Sequestration Could Hurt Thousands of Federal Workers, Retirees in MN

Minnesota has about 59,000 federal employees and retirees. See where they’re located and which agencies they work for in Patch’s interactive table.

Washington, D.C., may be the hub of the federal workforce, but Minnesota has tens of thousands of federal employees and retirees who could be hurt by the looming sequestration crisis.

If the president and Congress can’t strike a deal by Friday would automatically kick in. That would force more than a million federal employees to take unpaid leave, according to the Washington Post.

Minnesota, alone, has about 59,000 federal employees and retirees. Hennepin County accounts for 16,780 of that total, or about 28 percent. Most of those are federal retirees or Veterans Affairs and Postal Service employees.

Use the table above to see how many federal employees and retirees Minnesota’s counties have. Just use the search box to select the county you’d like to see then click on “Details” in the results to see which agencies they work for.

When you’re done, share your thoughts in the comments section below about how you think the sequestration could affect your community.

rob_h78 February 27, 2013 at 11:55 PM
Hey - I agree - Conservatives have been telling us for decades that government spending does not create jobs - so only a fool would believe that cutting government spending can cost anyone a job. Government Spending Does Not Create Jobs - and Government Lack of Spending Cannot Cut Jobs. As for cutting waste - again agreed - however all spending starts in the House which the Republicans control and they are free to put forth whatever very specific spending proposals they want - no reason to wait for the over spending, spineless, liberals to cut spending - Conservatives have it in their power to propose big and specific cuts - they could simply put the programs and dollar amounts to cut on a white board and hold a press conference so the American people - well Real Americans - could rally behind them and force the Democrats hand.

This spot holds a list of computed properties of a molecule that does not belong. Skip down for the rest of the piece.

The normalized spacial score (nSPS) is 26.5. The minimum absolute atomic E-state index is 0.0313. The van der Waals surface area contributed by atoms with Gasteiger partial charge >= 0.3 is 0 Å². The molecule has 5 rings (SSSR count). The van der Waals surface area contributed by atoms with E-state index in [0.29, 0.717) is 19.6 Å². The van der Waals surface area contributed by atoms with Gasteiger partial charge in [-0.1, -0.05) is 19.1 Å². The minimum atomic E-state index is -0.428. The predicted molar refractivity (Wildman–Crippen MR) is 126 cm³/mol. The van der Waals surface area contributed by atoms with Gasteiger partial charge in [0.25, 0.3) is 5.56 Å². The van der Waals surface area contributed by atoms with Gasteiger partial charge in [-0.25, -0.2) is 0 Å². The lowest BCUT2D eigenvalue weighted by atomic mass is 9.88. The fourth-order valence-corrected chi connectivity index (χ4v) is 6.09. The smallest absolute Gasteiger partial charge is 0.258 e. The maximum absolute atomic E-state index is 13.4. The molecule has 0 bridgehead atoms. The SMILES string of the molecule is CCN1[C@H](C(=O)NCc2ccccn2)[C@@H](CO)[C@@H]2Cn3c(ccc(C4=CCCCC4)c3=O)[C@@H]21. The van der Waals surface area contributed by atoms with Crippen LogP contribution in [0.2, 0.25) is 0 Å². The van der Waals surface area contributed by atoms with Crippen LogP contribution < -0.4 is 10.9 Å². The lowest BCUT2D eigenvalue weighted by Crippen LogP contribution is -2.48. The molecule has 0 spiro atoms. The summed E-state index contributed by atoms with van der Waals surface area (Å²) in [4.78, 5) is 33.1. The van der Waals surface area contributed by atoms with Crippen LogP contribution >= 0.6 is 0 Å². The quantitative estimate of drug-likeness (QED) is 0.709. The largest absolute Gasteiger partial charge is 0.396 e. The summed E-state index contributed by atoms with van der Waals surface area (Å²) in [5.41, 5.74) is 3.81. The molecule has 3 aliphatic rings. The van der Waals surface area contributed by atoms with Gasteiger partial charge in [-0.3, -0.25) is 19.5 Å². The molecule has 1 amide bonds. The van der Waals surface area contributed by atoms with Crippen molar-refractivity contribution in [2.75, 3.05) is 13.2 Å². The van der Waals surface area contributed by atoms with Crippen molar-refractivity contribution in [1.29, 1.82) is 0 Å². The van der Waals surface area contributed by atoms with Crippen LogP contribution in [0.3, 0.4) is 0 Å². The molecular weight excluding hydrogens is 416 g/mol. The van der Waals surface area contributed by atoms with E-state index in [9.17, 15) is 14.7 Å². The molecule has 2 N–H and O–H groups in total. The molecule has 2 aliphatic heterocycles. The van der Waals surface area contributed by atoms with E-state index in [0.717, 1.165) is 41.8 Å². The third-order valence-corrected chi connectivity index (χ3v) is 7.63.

Shawn Aune March 03, 2013 at 05:22 PM
Cuts are very necessary. Especially from the defense budget. So are major tax increases on the wealthiest Americans. Capital gains taxes are the best place to start. Many people have way more than they need to live well. That would be OK in a world where resources are infinite but we don't live in that world. http://www.youtube.com/watch?v=QPKKQnijnsM
Shawn Aune March 03, 2013 at 08:46 PM
From Sarah Palin Feb 26th... If we can’t stomach modest cuts that would lower federal spending by a mere 0.3% per year out of a current federal budget of $3.6 trillion, then we might as well signal to the whole world that we have no serious intention of dealing with our debt problem. If we are going to wet our proverbial pants over 0.3% in annual spending cuts when we’re running up trillion dollar annual deficits, then we’re done. Put a fork in us. We’re finished. We’re going to default eventually and that’s why the feds are stockpiling bullets in case of civil unrest.
Heyitsme March 05, 2013 at 10:05 PM
I was a federal worker at a Army base 60 miles north of DC. Every year we heard this stuff...all they do is hold our paychecks and back pay us once the budget is passed. The temporaries and contract workers were laid off. Military members (my husband) were not paid for weeks but got back pay. Travel and extra stuff like supplies were cut. But it always worked out. This talk of mass personnel cuts is just that, talk.
Nancy E Gertner March 05, 2013 at 10:22 PM
During my time on active duty in the military we had tuition assistance benefits cut and changes that were timed to the beginning or end of the fiscal year, if Congress had not voted on a budget, and instead had a continuing resolution. I do not equate Sequestration (reduced funding authority) with continuing resolution (funding same as previous fiscal cycle).


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